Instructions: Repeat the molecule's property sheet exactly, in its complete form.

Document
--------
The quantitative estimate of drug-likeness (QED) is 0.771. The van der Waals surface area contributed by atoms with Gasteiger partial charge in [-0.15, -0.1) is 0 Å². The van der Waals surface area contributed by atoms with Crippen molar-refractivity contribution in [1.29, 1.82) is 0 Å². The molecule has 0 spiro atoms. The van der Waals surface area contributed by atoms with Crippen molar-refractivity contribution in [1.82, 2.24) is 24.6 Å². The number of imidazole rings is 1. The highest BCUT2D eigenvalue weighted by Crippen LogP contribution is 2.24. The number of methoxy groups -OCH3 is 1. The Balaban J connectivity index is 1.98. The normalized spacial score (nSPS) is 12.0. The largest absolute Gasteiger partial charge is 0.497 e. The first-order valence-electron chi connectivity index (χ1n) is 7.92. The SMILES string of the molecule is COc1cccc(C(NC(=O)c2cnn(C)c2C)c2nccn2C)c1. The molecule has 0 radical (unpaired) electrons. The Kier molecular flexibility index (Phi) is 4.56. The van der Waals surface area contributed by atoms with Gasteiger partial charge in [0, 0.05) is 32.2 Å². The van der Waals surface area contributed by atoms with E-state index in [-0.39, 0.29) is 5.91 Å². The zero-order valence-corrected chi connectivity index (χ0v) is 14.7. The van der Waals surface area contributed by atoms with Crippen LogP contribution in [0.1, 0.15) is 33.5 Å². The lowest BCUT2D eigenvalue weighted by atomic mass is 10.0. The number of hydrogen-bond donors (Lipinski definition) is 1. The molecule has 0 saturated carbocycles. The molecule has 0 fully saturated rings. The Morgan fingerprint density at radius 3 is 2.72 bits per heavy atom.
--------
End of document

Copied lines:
The quantitative estimate of drug-likeness (QED) is 0.771. The van der Waals surface area contributed by atoms with Gasteiger partial charge in [-0.15, -0.1) is 0 Å². The van der Waals surface area contributed by atoms with Crippen molar-refractivity contribution in [1.29, 1.82) is 0 Å². The molecule has 0 spiro atoms. The van der Waals surface area contributed by atoms with Crippen molar-refractivity contribution in [1.82, 2.24) is 24.6 Å². The number of imidazole rings is 1. The highest BCUT2D eigenvalue weighted by Crippen LogP contribution is 2.24. The number of methoxy groups -OCH3 is 1. The Balaban J connectivity index is 1.98. The normalized spacial score (nSPS) is 12.0. The largest absolute Gasteiger partial charge is 0.497 e. The first-order valence-electron chi connectivity index (χ1n) is 7.92. The SMILES string of the molecule is COc1cccc(C(NC(=O)c2cnn(C)c2C)c2nccn2C)c1. The molecule has 0 radical (unpaired) electrons. The Kier molecular flexibility index (Phi) is 4.56. The van der Waals surface area contributed by atoms with Gasteiger partial charge in [0, 0.05) is 32.2 Å². The van der Waals surface area contributed by atoms with E-state index in [-0.39, 0.29) is 5.91 Å². The zero-order valence-corrected chi connectivity index (χ0v) is 14.7. The van der Waals surface area contributed by atoms with Crippen LogP contribution in [0.1, 0.15) is 33.5 Å². The lowest BCUT2D eigenvalue weighted by atomic mass is 10.0. The number of hydrogen-bond donors (Lipinski definition) is 1. The molecule has 0 saturated carbocycles. The molecule has 0 fully saturated rings. The Morgan fingerprint density at radius 3 is 2.72 bits per heavy atom.